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How Milk Is Made

How is breast milk made?

Many mothers find they can appreciate their babies' breastfeeding patterns or the need for frequent feedings when they understand how breast milk is produced. Initially, hormones play a greater role. After the first one or two weeks postpartum (after the baby is born), milk removal has a greater effect on the amount of milk produced.

With the expulsion of the placenta after a baby's birth, a drop in the hormones that maintained the pregnancy soon occurs and allows the hormone prolactin to begin to work. Prolactin "tells" the breasts it is time to begin producing large amounts of milk. A mother feels the result of prolactin when her milk "comes in" at around three to five days postpartum. Increased milk production usually occurs at this time even if a baby has not been breastfeeding well or often. However, frequent breastfeeding sometimes speeds up the process of establishing increased milk production. Occasionally, a mother experiences a delay in the production of large amounts of milk.

During the first three to five days, your breasts make colostrum. This is a thick, rich food that is small in volume. It is important to remember that your baby's stomach is very small and does not need large volumes of milk to be filled. If your baby seems satisfied and is making the correct number of wet or dirty diapers, you can feel confident that your body is making everything that your baby needs. Keep nursing when your baby is telling you that he or she is hungry, and your body will respond to the signals to make more milk.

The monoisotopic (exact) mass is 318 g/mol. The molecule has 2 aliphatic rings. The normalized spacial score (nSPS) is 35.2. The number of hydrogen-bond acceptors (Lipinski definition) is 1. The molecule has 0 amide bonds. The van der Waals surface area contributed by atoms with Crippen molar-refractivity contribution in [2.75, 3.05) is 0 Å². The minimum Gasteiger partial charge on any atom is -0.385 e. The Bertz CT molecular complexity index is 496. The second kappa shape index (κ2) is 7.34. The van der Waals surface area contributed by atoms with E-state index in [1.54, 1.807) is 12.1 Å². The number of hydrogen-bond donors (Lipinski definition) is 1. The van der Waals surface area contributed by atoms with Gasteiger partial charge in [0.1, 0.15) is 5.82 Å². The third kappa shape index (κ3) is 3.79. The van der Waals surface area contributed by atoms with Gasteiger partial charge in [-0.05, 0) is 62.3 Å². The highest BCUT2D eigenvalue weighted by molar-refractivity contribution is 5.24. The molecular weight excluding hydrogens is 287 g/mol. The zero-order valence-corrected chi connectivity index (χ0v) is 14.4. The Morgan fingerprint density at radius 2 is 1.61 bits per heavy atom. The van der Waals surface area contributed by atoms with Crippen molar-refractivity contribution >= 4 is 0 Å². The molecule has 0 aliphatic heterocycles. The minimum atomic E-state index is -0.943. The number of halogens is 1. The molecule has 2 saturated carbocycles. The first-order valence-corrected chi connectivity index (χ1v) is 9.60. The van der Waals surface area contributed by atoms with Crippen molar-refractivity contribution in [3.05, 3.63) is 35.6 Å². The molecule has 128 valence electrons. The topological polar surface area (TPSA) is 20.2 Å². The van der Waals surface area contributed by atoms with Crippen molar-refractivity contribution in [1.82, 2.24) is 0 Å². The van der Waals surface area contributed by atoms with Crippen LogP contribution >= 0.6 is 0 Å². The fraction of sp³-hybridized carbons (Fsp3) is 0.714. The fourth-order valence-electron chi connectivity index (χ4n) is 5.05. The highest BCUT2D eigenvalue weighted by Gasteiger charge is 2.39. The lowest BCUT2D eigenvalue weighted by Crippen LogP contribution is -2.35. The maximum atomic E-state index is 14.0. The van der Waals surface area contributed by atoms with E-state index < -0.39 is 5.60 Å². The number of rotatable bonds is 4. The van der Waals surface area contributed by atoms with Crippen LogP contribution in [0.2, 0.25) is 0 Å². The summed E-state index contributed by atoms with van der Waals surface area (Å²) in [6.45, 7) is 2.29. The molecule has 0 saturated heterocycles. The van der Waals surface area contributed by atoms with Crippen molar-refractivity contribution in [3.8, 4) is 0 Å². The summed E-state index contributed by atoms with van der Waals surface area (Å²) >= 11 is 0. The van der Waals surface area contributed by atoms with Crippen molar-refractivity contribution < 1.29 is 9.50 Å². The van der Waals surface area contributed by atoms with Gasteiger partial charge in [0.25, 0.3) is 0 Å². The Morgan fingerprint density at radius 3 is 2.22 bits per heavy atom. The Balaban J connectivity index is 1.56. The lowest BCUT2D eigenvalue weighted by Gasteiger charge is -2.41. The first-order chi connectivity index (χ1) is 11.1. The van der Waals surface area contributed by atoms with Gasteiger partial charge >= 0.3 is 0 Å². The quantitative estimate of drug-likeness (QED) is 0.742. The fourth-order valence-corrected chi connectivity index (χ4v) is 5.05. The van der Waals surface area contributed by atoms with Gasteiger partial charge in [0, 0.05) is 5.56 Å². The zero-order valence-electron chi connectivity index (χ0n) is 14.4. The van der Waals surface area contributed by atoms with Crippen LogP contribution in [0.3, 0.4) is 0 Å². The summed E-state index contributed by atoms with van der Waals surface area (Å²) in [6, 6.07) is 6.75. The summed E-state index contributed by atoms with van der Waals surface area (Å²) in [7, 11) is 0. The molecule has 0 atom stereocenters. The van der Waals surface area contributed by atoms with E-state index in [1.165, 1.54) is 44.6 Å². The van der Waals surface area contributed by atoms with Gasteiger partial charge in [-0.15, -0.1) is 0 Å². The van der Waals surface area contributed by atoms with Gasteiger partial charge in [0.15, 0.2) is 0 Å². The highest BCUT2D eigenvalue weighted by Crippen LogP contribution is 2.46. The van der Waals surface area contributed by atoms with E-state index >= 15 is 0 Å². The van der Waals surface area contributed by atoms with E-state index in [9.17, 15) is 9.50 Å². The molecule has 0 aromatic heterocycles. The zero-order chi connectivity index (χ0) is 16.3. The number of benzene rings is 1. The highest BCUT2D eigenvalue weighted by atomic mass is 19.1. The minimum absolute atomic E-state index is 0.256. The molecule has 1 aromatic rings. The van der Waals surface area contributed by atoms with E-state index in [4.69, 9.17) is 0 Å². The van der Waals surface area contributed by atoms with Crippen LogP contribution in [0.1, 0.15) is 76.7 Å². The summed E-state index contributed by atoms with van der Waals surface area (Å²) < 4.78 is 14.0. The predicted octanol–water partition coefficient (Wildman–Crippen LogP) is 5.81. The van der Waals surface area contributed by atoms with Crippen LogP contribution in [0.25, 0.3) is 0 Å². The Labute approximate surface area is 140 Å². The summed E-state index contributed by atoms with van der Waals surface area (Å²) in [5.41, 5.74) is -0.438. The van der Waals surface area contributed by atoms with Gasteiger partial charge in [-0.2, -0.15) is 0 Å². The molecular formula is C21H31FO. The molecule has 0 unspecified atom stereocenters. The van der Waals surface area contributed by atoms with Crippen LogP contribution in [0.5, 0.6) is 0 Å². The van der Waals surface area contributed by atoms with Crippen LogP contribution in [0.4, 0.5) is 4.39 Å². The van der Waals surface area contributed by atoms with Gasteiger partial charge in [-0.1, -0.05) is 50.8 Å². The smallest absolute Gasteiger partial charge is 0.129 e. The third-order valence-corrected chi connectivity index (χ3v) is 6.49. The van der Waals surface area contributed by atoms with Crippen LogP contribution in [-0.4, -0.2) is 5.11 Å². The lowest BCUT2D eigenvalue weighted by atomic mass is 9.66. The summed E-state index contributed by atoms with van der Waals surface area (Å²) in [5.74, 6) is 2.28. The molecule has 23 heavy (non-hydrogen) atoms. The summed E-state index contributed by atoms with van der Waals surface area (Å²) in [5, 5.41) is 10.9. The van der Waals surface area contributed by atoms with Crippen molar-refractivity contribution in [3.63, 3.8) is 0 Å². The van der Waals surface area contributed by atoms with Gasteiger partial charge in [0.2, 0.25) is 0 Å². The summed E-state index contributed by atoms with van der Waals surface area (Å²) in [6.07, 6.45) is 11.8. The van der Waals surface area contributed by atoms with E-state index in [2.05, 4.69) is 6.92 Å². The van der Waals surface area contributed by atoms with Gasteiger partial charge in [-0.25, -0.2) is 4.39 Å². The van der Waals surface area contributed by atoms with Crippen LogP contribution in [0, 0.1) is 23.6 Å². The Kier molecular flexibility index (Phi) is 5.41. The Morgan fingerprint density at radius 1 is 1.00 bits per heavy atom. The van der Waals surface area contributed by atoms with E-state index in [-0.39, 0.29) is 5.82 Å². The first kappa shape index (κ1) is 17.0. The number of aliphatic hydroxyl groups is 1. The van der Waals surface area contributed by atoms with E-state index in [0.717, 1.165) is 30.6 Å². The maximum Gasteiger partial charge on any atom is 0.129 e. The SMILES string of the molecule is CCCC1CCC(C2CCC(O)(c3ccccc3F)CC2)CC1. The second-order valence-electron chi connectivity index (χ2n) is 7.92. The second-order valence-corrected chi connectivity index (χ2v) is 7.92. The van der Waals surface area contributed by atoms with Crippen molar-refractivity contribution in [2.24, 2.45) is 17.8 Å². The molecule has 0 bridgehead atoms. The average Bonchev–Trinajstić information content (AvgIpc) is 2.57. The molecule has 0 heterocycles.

How much milk is needed?

Ongoing, long-term milk production depends mostly on milk removal. The more often milk is removed and the more completely it is removed, the more milk the breasts make. The opposite is also true. When milk is removed less often or an insufficient amount is removed, the breasts get the signal to slow milk production and make less. Milk removal occurs when a baby effectively breastfeeds.

Effective breastfeeding requires effective sucking by the baby so that enough milk is transferred from the breast into the baby's mouth where it is swallowed. To suck effectively, a baby must latch deeply onto the breast and use the structures in his or her mouth to create intermittent suction, compress the breast with his or her mouth, and swallow. When your baby does this, your body will respond to the signal by releasing the hormone oxytocin. This leads to the release of larger volumes of milk—a process known as milk "let down."  

If a baby is not breastfeeding effectively, milk transfer also can be accomplished through milk expression techniques. Milk can be expressed manually by compressing the breast tissue with your hands. Milk can also be expressed with a breast pump.